Root Canal Therapy


Endodontic therapy is a sequence of treatment for the pulp of the tooth (nerve) which results in the elimination of infection and protection of the decontaminated tooth from future bacterial invasion. This set of procedures is commonly referred to as a "root canal." If the pulp becomes infected or injured, due to cavity or trauma, the tooth’s nerve may die. Root canals are designed to save such damaged teeth.

In the last ten years, there have been great innovations in the art and science of root canal therapy. Dr. Nilesh Salgar has ensured that he remains at the forefront of the most current concepts in order to optimally perform root canal treatments.

The root canal procedure is entirely painless when done properly. However for many people, the root canal remains a stereotypically fearsome dental operation. To be honest, while Dr. Salgar performs a root canal, more people fall asleep due to being in an extremely relaxed atmosphere than any other procedure.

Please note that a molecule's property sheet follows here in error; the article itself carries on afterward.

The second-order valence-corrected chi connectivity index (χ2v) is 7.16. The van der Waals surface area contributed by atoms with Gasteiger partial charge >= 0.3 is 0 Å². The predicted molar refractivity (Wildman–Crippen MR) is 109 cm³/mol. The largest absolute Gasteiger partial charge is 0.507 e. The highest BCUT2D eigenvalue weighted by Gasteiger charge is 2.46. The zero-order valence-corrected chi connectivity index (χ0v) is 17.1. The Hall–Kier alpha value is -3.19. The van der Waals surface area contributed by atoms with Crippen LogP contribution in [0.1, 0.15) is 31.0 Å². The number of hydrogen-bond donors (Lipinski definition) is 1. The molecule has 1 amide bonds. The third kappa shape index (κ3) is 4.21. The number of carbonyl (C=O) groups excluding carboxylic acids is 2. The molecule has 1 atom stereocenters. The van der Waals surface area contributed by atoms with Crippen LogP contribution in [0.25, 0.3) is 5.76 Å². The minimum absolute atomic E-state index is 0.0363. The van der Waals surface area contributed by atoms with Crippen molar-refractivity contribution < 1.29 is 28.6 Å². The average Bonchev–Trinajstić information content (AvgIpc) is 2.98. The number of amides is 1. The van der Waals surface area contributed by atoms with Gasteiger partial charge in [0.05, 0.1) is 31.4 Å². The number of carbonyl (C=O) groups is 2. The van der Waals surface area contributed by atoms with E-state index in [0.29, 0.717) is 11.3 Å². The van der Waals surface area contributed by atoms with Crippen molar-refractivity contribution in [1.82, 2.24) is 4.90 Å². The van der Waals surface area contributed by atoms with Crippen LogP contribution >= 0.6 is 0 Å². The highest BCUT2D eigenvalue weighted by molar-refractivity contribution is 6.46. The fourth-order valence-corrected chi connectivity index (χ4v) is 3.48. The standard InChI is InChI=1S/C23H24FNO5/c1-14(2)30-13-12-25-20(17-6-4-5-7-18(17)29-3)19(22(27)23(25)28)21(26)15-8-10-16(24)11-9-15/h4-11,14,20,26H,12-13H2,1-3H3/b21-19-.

Dr. Salgar performs most root canal procedures in one dental visit, lasting around 30 – 90 minutes. Root canal therapy has become more predictable and can be performed faster, thanks to advances in rotary instrumentation of teeth and more advanced root canal filling methods.

Dr. Salgar also possesses the newest technologies that allow more efficient, scientific measurements to be taken of the dimensions of the root canal that must be filled.

A properly restored tooth following root canal therapy yields long-term success rates near 97%.

The anatomy of the root canal system is indeed complex and varies in number, length, shape and size from patient to patient, tooth to tooth.

Anterior teeth usually have 1 root.

Premolars have 1 or 2 roots.

Molars typically have 3 or 4 roots.



Each of our teeth contains a long, thin strand of dental pulp—which provides the tooth with nutrients and nerves—that extends down to the tooth’s root. If the pulp becomes infected or injured, the tooth’s nerves die and, often, without endodontic treatment, the tooth dies as well. Root canals are designed to save such damaged teeth.

During the procedure, a gap is drilled into the tooth’s crown and pulp chamber, diseased pulp is reshaped or removed, and the tooth is permanently sealed with a gold, porcelain, or tooth-colored inlay/onlay or crown.